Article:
family, relationships, career and hobbies. Harriet Hastings, who co-founded the fashion forward Biscuiteers company and boutique in Notting Hill with her husband Steve Congdon, managed to find this equilibrium. The couple launched their business online in 2007 and a phrase “why send flowers when you can send biscuits instead?” became their slogan. “I had just left a job as head of consumer brands at a PR agency and was keen to see if I could create an online brand of my own. My husband runs his own catering and events company and we felt that there was a big opportunity in gift food. Biscuits seemed the perfect place to start as they lend themselves so brilliantly to so many designs”, says Harriet. The biscuits were a perfect platform for the couple's creative minds: they started to produce them seasonally as fashion collections, which caused a furore. The company received so many orders, that they realised the need for a bigger space, so they moved into their proper bakery in November 2007. Since then, they have created their handmade bespoke designs for legendary brands like Burberry, Prada, Mulberry and many others, and also published their own “The Biscuiteers Book of Iced Biscuits” in 2010, which led to the brand's worldwide recognition. In their boutique in Notting Hill, you can try their delicious biscuit, chocolate and cake selection as well as participating in one of the themed icing lessons. You can even become a student at the Biscuiteers School of Icing and learn the art of creating your very own tin of biscuits. Despite the success of their enterprise, Harriet is proud that their biscuits are still made based on the old fashion non-industrialised techniques, which might be the reason why they are so in demand. The company continues to collaborate with fashion brands and you know you got it
right when Anna Delo Russo posts a picture of your work on her instagram. “Our first fashion collaboration was with Anya Hindmarch. We created a tin of her iconic handbag designs for sale through Selfridges. For our latest collaboration we have created a range of Ricky handbags for Ralph Lauren for their press tour”, says Harriet. “We love working with fashion brands – it is always exciting to work on the launch of a new handbag or perfume. As you would expect they are very particular about their designs but that is part of the fun and the challenge”. To have a business with one's partner and take care of four children (young Biscuiteers, as Harriet and Steve call them) is also quite challenging. But Harriet and her husband handle it perfectly. “Day to day he runs his catering company and I run Biscuiteers but we are working pretty closely together. The worst part is talking too much about business when you are not in the office. The children get very bored of the subject”, shares Harriet. She believes that mutual support and understanding of pressures and rewards of running your own business are one of the main advantages of co-founding a company with your partner. And having a complimentary skill sets is also very helpful. When asked how she makes it work, Harriet gives a very wise advice: “Carve out your own space. My husband and I work on completely different aspects of the business and respect each other's expertise. I think that helps”. And looking at what the power couple have managed to achieve, one cannot argue with that.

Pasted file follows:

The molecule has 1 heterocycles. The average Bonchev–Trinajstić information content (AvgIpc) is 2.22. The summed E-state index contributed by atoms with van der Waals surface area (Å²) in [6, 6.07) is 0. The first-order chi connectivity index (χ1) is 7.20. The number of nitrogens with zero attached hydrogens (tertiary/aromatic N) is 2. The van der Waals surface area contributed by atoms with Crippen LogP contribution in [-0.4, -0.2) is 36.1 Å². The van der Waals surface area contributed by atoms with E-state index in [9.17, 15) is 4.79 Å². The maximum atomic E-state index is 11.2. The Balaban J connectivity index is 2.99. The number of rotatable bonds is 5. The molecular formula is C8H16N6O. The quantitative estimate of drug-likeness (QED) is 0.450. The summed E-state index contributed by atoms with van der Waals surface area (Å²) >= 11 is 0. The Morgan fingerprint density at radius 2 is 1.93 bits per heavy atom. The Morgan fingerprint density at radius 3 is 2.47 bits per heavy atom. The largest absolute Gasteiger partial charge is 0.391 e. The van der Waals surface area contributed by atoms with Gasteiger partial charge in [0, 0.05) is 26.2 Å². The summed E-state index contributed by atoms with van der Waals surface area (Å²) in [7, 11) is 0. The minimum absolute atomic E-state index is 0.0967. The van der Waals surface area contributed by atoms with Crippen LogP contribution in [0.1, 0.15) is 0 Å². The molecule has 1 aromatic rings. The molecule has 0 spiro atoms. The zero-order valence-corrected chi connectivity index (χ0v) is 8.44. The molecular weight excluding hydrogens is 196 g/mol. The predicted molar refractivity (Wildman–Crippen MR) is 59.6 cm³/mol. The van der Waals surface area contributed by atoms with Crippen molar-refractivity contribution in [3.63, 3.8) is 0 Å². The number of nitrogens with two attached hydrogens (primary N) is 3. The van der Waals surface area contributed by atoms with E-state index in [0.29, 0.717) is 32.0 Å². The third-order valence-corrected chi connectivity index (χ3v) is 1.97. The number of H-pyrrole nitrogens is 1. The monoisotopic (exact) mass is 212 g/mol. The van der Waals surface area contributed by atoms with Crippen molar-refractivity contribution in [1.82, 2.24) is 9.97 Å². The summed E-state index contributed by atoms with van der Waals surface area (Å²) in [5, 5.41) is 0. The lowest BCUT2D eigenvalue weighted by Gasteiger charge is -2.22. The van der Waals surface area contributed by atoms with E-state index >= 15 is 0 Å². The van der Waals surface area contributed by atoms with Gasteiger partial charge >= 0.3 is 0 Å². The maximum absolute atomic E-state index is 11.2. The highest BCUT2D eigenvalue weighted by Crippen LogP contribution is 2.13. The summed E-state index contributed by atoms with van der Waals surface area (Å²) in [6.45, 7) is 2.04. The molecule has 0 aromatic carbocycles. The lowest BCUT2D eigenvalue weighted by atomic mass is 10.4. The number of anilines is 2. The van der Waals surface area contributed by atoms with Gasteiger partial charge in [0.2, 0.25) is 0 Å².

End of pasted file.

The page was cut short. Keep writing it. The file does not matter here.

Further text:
A West Side Story
Behind the pastel houses exists a tale of forbidden love Beginning in the hustle and bustle of Portobello Market, the two fell in love over a little gem that captured both their hearts and eyes The romantic atmosphere draws them closer and the tale of a West Side Story begins..
BEAUTY AND THE BEAST The Dotmasters print
WORDS Chanel Kadir
Notting Hill turned from a beast filled with crime to a beauty where the streets are filled with market stalls, entertainment and picturesque houses. However, the Graffik Gallery keeps to the urban roots of W11 filling its confinements with street art. Hill was once an area where the streets N otting were policed. It wasn’t an area where the streets were filled with unique market stalls and boutiques. It was an area where the person you’d bumped into on the street would either be a prostitute, a pimp or a drug dealer.